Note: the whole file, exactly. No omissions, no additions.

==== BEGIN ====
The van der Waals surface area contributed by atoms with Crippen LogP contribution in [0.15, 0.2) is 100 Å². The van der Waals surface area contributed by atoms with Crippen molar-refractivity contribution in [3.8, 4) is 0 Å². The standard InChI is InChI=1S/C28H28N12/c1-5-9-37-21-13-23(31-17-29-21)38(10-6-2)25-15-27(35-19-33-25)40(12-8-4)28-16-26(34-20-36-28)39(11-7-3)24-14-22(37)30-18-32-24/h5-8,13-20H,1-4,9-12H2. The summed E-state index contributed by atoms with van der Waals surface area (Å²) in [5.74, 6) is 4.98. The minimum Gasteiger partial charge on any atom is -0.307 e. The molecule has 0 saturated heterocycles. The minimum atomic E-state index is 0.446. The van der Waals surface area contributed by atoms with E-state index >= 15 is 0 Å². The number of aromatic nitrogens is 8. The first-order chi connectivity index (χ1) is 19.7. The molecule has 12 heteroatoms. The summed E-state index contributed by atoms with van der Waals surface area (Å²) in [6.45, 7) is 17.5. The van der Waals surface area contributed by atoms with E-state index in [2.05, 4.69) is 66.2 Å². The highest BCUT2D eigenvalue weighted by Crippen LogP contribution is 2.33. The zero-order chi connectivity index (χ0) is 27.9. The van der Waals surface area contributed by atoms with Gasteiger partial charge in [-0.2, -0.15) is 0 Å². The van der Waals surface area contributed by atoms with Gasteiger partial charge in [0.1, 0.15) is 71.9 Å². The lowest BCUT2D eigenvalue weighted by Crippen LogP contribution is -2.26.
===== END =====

The van der Waals surface area contributed by atoms with Crippen LogP contribution in [0.15, 0.2) is 100 Å². The van der Waals surface area contributed by atoms with Crippen molar-refractivity contribution in [3.8, 4) is 0 Å². The standard InChI is InChI=1S/C28H28N12/c1-5-9-37-21-13-23(31-17-29-21)38(10-6-2)25-15-27(35-19-33-25)40(12-8-4)28-16-26(34-20-36-28)39(11-7-3)24-14-22(37)30-18-32-24/h5-8,13-20H,1-4,9-12H2. The summed E-state index contributed by atoms with van der Waals surface area (Å²) in [5.74, 6) is 4.98. The minimum Gasteiger partial charge on any atom is -0.307 e. The molecule has 0 saturated heterocycles. The minimum atomic E-state index is 0.446. The van der Waals surface area contributed by atoms with E-state index >= 15 is 0 Å². The number of aromatic nitrogens is 8. The first-order chi connectivity index (χ1) is 19.7. The molecule has 12 heteroatoms. The summed E-state index contributed by atoms with van der Waals surface area (Å²) in [6.45, 7) is 17.5. The van der Waals surface area contributed by atoms with E-state index in [2.05, 4.69) is 66.2 Å². The highest BCUT2D eigenvalue weighted by Crippen LogP contribution is 2.33. The zero-order chi connectivity index (χ0) is 27.9. The van der Waals surface area contributed by atoms with Gasteiger partial charge in [-0.2, -0.15) is 0 Å². The van der Waals surface area contributed by atoms with Gasteiger partial charge in [0.1, 0.15) is 71.9 Å². The lowest BCUT2D eigenvalue weighted by Crippen LogP contribution is -2.26.